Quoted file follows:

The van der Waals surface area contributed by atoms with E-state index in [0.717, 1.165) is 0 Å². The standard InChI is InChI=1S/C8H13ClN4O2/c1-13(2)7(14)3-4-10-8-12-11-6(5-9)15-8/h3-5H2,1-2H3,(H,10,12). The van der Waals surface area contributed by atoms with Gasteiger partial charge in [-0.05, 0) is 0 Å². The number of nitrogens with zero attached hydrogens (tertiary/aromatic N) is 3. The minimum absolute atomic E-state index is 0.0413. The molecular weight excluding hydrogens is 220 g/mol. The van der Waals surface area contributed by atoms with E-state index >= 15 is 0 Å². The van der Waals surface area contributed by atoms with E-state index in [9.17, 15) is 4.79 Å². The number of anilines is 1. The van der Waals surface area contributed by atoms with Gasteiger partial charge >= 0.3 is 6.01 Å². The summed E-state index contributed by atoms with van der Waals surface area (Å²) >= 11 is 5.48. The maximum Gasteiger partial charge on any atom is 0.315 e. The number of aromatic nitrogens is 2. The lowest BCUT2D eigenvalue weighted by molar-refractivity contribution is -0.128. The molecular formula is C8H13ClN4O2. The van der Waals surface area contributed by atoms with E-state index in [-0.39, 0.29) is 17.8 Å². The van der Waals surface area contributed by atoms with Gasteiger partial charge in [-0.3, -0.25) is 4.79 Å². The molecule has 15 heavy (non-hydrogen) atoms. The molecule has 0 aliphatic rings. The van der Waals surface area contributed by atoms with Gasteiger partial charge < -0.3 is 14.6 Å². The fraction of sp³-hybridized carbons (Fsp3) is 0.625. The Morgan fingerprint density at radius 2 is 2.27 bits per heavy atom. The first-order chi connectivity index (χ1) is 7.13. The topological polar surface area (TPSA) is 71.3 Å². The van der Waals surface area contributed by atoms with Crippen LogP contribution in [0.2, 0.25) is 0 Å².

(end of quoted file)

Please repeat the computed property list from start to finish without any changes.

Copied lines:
The van der Waals surface area contributed by atoms with E-state index in [0.717, 1.165) is 0 Å². The standard InChI is InChI=1S/C8H13ClN4O2/c1-13(2)7(14)3-4-10-8-12-11-6(5-9)15-8/h3-5H2,1-2H3,(H,10,12). The van der Waals surface area contributed by atoms with Gasteiger partial charge in [-0.05, 0) is 0 Å². The number of nitrogens with zero attached hydrogens (tertiary/aromatic N) is 3. The minimum absolute atomic E-state index is 0.0413. The molecular weight excluding hydrogens is 220 g/mol. The van der Waals surface area contributed by atoms with E-state index >= 15 is 0 Å². The van der Waals surface area contributed by atoms with E-state index in [9.17, 15) is 4.79 Å². The number of anilines is 1. The van der Waals surface area contributed by atoms with Gasteiger partial charge >= 0.3 is 6.01 Å². The summed E-state index contributed by atoms with van der Waals surface area (Å²) >= 11 is 5.48. The maximum Gasteiger partial charge on any atom is 0.315 e. The number of aromatic nitrogens is 2. The lowest BCUT2D eigenvalue weighted by molar-refractivity contribution is -0.128. The molecular formula is C8H13ClN4O2. The van der Waals surface area contributed by atoms with E-state index in [-0.39, 0.29) is 17.8 Å². The van der Waals surface area contributed by atoms with Gasteiger partial charge in [-0.3, -0.25) is 4.79 Å². The molecule has 15 heavy (non-hydrogen) atoms. The molecule has 0 aliphatic rings. The van der Waals surface area contributed by atoms with Gasteiger partial charge < -0.3 is 14.6 Å². The fraction of sp³-hybridized carbons (Fsp3) is 0.625. The Morgan fingerprint density at radius 2 is 2.27 bits per heavy atom. The first-order chi connectivity index (χ1) is 7.13. The topological polar surface area (TPSA) is 71.3 Å². The van der Waals surface area contributed by atoms with Crippen LogP contribution in [0.2, 0.25) is 0 Å².